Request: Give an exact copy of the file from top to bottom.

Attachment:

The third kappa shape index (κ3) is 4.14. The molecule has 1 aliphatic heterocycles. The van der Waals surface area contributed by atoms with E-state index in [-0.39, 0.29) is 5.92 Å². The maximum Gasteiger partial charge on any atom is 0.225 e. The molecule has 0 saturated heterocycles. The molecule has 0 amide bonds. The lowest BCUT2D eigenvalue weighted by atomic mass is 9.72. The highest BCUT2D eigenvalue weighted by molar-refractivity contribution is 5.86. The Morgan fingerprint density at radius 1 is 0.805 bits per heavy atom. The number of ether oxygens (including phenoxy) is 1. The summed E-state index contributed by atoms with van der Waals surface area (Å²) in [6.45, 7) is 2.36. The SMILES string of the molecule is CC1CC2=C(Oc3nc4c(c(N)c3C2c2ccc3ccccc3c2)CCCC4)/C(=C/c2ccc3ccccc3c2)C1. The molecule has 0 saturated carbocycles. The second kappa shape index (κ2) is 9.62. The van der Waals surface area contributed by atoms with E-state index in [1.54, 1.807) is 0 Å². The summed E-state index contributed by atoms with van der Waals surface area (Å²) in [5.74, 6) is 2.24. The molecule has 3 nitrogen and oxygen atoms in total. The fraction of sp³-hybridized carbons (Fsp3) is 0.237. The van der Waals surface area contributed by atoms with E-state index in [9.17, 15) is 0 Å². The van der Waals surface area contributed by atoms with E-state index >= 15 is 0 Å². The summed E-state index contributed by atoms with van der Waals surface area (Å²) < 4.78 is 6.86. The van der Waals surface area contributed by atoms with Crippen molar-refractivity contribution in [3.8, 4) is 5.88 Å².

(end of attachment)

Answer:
The third kappa shape index (κ3) is 4.14. The molecule has 1 aliphatic heterocycles. The van der Waals surface area contributed by atoms with E-state index in [-0.39, 0.29) is 5.92 Å². The maximum Gasteiger partial charge on any atom is 0.225 e. The molecule has 0 saturated heterocycles. The molecule has 0 amide bonds. The lowest BCUT2D eigenvalue weighted by atomic mass is 9.72. The highest BCUT2D eigenvalue weighted by molar-refractivity contribution is 5.86. The Morgan fingerprint density at radius 1 is 0.805 bits per heavy atom. The number of ether oxygens (including phenoxy) is 1. The summed E-state index contributed by atoms with van der Waals surface area (Å²) in [6.45, 7) is 2.36. The SMILES string of the molecule is CC1CC2=C(Oc3nc4c(c(N)c3C2c2ccc3ccccc3c2)CCCC4)/C(=C/c2ccc3ccccc3c2)C1. The molecule has 0 saturated carbocycles. The second kappa shape index (κ2) is 9.62. The van der Waals surface area contributed by atoms with E-state index in [1.54, 1.807) is 0 Å². The summed E-state index contributed by atoms with van der Waals surface area (Å²) in [5.74, 6) is 2.24. The molecule has 3 nitrogen and oxygen atoms in total. The fraction of sp³-hybridized carbons (Fsp3) is 0.237. The van der Waals surface area contributed by atoms with E-state index in [9.17, 15) is 0 Å². The van der Waals surface area contributed by atoms with E-state index >= 15 is 0 Å². The summed E-state index contributed by atoms with van der Waals surface area (Å²) < 4.78 is 6.86. The van der Waals surface area contributed by atoms with Crippen molar-refractivity contribution in [3.8, 4) is 5.88 Å².